A Grainy Night in Gorgie
The North British Distillery Company was set up as a cooperative by a group of whisky blenders and merchants, including names like Andrew Usher, William Sanderson and John Crabbie. These men had become tired of depending on Distillers Company Ltd for supplies of grain whisky and hoped to challenge their monopoly. Somewhat ironically, NB is now part owned by Diageo, a company that largely evolved from DCL. The other joint owners are the Edrington Group.
Grain whisky was made in pot stills throughout the 19th century, but great advances came after the patent still was invented by Robert Stein in 1827 and improved by Aeneas Coffey in 1831. Along with the devastation of the cognac vineyards this helped blended whisky to become an international success. In that context, grain whisky was very much in demand.
Construction of the North British (NB) began in 1885, on a green-field site, outside the urban reach of Edinburgh. Robert Louis Stevenson was still living in Edinburgh and Kidnapped was about to be published. Above the Hawes Inn the Forth Bridge was also under construction, and the Town Councillors agreed to permit smoking in Princes Street Gardens. In 1886 Hearts F C built Tynecastle Stadium next door. Hearts and NB share the same maroon corporate colour and workers have occasionally watched matches from upper floors when they should have been working.
When it came on stream in 1887, NB represented the leading edge of grain distillation and the early years were hugely profitable. Inevitably though, expansion, innovation and adaptation over the years have resulted in an entirely different distillery today. In five weeks it can now produce what once took a year. Every day 110 tonnes of green malt arrives from Berwick. Malted barley makes up nearly 15% of the mash, providing the necessary diastase or enzyme to convert the starch to sugar. That starch comes from maize, which is more expensive than other cereals but NB believes it gives better character to the whisky.
The green malt is milled into a slurry of enzymes and the maize is pressure-cooked into a porridge of starch. The two are combined for mashing at 63 degrees and the resulting wort is strained and sent for leisurely fermentation in the 40 washbacks. After this stage the process differs hugely from a malt distillery. Three Coffey stills, each 40 feet tall, distil continuously, producing 10,000 litres of alcohol per hour. At full tilt this distillery produces 10 bottles of whisky every second!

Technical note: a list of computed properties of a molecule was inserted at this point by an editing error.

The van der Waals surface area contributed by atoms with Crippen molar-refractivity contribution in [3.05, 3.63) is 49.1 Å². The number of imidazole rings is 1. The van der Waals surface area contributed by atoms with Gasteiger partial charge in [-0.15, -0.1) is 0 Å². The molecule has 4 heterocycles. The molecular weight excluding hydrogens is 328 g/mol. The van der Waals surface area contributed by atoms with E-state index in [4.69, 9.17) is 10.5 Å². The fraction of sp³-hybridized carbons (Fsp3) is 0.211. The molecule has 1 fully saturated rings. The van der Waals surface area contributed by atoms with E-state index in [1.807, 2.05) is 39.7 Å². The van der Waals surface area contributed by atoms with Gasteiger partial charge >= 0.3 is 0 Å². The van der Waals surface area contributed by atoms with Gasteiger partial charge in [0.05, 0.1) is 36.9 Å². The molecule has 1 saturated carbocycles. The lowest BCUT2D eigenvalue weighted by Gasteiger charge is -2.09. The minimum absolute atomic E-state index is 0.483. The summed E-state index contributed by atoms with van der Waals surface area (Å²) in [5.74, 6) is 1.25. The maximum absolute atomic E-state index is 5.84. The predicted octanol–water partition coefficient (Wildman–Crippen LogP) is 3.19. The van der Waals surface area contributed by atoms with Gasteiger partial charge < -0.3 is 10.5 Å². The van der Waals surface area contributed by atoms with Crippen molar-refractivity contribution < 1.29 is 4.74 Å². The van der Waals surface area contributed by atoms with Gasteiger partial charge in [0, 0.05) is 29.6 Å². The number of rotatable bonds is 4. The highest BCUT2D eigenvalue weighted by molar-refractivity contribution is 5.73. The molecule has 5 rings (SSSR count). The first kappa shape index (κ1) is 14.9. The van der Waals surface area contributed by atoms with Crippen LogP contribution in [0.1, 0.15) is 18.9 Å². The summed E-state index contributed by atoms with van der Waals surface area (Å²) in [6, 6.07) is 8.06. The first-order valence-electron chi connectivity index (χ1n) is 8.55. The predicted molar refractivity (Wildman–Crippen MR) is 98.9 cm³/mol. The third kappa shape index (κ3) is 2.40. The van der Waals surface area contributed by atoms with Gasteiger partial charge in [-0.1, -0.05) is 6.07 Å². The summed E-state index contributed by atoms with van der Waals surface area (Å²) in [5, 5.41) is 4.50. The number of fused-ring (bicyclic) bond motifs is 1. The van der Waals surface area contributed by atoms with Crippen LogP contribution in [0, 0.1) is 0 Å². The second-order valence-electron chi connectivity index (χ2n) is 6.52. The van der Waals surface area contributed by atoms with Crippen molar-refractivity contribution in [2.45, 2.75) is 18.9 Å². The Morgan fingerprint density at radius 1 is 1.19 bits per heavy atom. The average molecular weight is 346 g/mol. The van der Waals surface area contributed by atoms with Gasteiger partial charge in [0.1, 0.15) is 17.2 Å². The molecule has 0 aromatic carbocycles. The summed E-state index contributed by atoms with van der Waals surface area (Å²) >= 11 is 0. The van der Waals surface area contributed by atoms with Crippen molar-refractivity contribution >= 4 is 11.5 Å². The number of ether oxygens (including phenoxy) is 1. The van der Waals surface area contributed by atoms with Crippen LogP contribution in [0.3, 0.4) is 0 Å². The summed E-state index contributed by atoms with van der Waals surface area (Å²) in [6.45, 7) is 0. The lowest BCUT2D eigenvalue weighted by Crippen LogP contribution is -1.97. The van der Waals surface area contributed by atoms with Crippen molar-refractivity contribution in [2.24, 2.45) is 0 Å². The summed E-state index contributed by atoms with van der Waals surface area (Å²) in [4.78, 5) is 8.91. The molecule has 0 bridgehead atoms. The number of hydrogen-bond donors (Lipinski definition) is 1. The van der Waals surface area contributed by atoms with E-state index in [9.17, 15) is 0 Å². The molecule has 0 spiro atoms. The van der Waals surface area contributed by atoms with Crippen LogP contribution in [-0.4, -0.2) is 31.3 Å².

The column stills are made up of stacked chambers separated by perforated plates. A considerable amount of copper is used in the construction of NB stills, again in order to maximise whisky quality. The pre-heated wash trickles down the analyser column where it meets rising low-pressure steam. This steam lifts off the alcohol as vapour, which is then condensed in the rectifier column and run off as spirit roughly three quarters of the way up the column. So all you really need to operate this miraculous piece of equipment is a steady supply of wash and a steady supply of steam. Out comes a steady supply of spirit at 94.5% abv.
Nothing is wasted; unique among distilleries, NB collects carbon dioxide from fermentation. This is sold for carbonating beer (one week’s CO2 can fizz 455 million cans of beer) or soft drinks (perhaps the only desirable connection between whisky and Coke!) and even for cooling nuclear reactors. NB also has a huge animal feeds plant which can produce 50,000 tonnes of dark grains (animal feed pellets) a year. The distillery is highly efficient in energy use and won an energy conservation award in 2001.
So NB is still at the leading edge of grain whisky production, as it was from the start. However, a town centre location means that environmental issues inevitably impact on production costs. They recently spent £250,000 on an odour abatement plant. Space is also at a premium; NB closed its maltings in 2002 and nearly all warehousing is now out of town. The value of the land must make it a prime candidate for development some day.
The history of NB is like a microcosm of the history of the whisky industry in Scotland. Forged by whisky barons in the whisky boom of the late 19th century, it has had to rise and fall with the tides of market forces, economic cycles and ever-tightening environmental constraints. NB is a survivor and a success story in our time but who knows what the future might hold.